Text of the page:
22nd Oct 2020

Spanish MPs to vote on Palestine recognition

  • Makeshift synagogue on Palestinian land in Hebron, in the Israeli-occupied West Bank (Photo: Rosie Gabrielle)

Spanish MPs will, on Tuesday (4 November), vote on a non-binding motion urging Madrid to recognise Palestinian statehood, following similar moves in Britain, Ireland, and Sweden.

The motion was tabled by Antonio Hernando Vera, an MP from the centre-left opposition party, the PSOE.

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It says Spain should “recognise Palestine as a state, subject to international law” and “promote, in co-ordination with the European Union, the [wider] recognition of the Palestinian state”.

Vera - in a statement on 16 October accompanying his motion - noted there is widespread feeling in Europe that efforts to resolve the Arab-Israeli conflict through bilateral talks alone have “run their course” and that there is a need to “be more innovative”.

He added that Israel’s summertime Gaza invasion, which killed “nearly 500 [Palestinian] children … contributed to this feeling of frustration”.

Spain already voted Yes on admitting Palestine to the UN's heritage body, Unesco, in 2011 and on making it a UN “observer state” in 2012.

Spanish MPs in 2011 also backed a motion for Spain to recognise Palestine if Arab-Israeli peace talks lead nowhere.

Meanwhile, a Spanish diplomat told EUobserver that Madrid sees itself as a “leader” in Europe on the Middle East Peace Process.

The contact said that, unlike Vera, Spain's centre-right government believes Palestinian statehood “must be the outcome of a process of direct negotiations between the parties”.

But the diplomat added that Spain's foreign minister, Jose Garcia-Margallo y Marfil, thinks the EU should prepare a plan B.

“I think he also believes that the EU should aim for consensus on this matter [Palestine recognition], considering the prospect of a sine die deadlock in negotiations between Palestinians and Israelis”.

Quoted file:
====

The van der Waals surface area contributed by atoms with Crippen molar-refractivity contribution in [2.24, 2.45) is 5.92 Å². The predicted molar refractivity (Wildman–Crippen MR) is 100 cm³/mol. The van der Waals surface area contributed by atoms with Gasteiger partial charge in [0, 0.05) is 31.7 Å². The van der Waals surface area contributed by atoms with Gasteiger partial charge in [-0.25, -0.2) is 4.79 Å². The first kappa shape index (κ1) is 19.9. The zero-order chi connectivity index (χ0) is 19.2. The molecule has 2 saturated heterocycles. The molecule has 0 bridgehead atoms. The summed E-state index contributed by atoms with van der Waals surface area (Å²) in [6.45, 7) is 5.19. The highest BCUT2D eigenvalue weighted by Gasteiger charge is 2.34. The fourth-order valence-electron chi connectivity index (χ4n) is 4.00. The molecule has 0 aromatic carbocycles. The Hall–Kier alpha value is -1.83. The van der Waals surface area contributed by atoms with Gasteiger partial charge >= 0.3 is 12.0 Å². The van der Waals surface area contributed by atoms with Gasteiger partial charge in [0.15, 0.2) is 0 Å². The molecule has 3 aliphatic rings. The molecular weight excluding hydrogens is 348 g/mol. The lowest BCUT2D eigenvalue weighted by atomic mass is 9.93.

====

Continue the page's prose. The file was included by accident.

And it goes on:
The Spanish vote comes after MPs in Britain and Ireland last month voted Yes on similar non-binding motions.

Sweden, on 30 October, also became the first sitting EU state to recognise Palestine, while eight other now-EU countries recognised it in the 1980s.

The developments have outraged Israel’s right-wing ruling coalition.

But more than 500 Israelis last week sent a petition to Madrid urging MPs to vote Yes because, they said, Israeli settlement expansion threatens to “obliterate the chances” of a two-state solution.

It was signed by three former Israeli ministers, two former ambassadors, nine former MPs, five former senior military officers, and a Nobel laureate, as well as hundreds of other scientists, professionals, and artists.

For her part, the EU’s new foreign policy chief, Federica Mogherini, is to visit Israel and the West Bank on Friday in her first official foreign trip.

She noted in an interview with five leading European newspapers, out on Tuesday, that she has no say on Palestine recognition, which is a sovereign matter for EU member states.

“What’s important for me is not whether other countries, European or not, recognise Palestine. I will be happy if, at the end of my mandate [in 2019] a Palestinian state exists [in reality]”, she added.


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